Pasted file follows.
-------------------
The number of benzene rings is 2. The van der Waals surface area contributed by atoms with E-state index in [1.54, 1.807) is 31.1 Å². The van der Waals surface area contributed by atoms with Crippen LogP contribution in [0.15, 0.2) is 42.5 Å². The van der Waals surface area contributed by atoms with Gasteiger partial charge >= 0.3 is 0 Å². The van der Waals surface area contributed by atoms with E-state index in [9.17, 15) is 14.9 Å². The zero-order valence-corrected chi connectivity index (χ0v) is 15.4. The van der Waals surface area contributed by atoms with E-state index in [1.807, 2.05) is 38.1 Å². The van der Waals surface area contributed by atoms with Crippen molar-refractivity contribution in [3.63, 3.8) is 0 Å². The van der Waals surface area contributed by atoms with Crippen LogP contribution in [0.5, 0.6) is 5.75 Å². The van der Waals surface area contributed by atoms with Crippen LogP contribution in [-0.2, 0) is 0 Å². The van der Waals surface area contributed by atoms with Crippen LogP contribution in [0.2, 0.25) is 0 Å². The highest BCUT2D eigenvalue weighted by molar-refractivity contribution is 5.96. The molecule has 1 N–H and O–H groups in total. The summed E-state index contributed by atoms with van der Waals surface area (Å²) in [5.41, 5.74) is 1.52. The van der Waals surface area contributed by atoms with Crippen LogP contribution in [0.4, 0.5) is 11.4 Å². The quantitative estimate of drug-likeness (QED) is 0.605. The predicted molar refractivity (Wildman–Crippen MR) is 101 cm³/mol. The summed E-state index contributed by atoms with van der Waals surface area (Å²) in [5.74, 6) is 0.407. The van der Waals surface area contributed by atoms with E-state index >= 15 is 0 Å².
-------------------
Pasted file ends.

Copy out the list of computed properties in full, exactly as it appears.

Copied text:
The number of benzene rings is 2. The van der Waals surface area contributed by atoms with E-state index in [1.54, 1.807) is 31.1 Å². The van der Waals surface area contributed by atoms with Crippen LogP contribution in [0.15, 0.2) is 42.5 Å². The van der Waals surface area contributed by atoms with Gasteiger partial charge >= 0.3 is 0 Å². The van der Waals surface area contributed by atoms with E-state index in [9.17, 15) is 14.9 Å². The zero-order valence-corrected chi connectivity index (χ0v) is 15.4. The van der Waals surface area contributed by atoms with E-state index in [1.807, 2.05) is 38.1 Å². The van der Waals surface area contributed by atoms with Crippen molar-refractivity contribution in [3.63, 3.8) is 0 Å². The van der Waals surface area contributed by atoms with Crippen LogP contribution in [0.5, 0.6) is 5.75 Å². The van der Waals surface area contributed by atoms with Crippen LogP contribution in [-0.2, 0) is 0 Å². The van der Waals surface area contributed by atoms with Crippen LogP contribution in [0.2, 0.25) is 0 Å². The highest BCUT2D eigenvalue weighted by molar-refractivity contribution is 5.96. The molecule has 1 N–H and O–H groups in total. The summed E-state index contributed by atoms with van der Waals surface area (Å²) in [5.41, 5.74) is 1.52. The van der Waals surface area contributed by atoms with Crippen LogP contribution in [0.4, 0.5) is 11.4 Å². The quantitative estimate of drug-likeness (QED) is 0.605. The predicted molar refractivity (Wildman–Crippen MR) is 101 cm³/mol. The summed E-state index contributed by atoms with van der Waals surface area (Å²) in [5.74, 6) is 0.407. The van der Waals surface area contributed by atoms with E-state index >= 15 is 0 Å².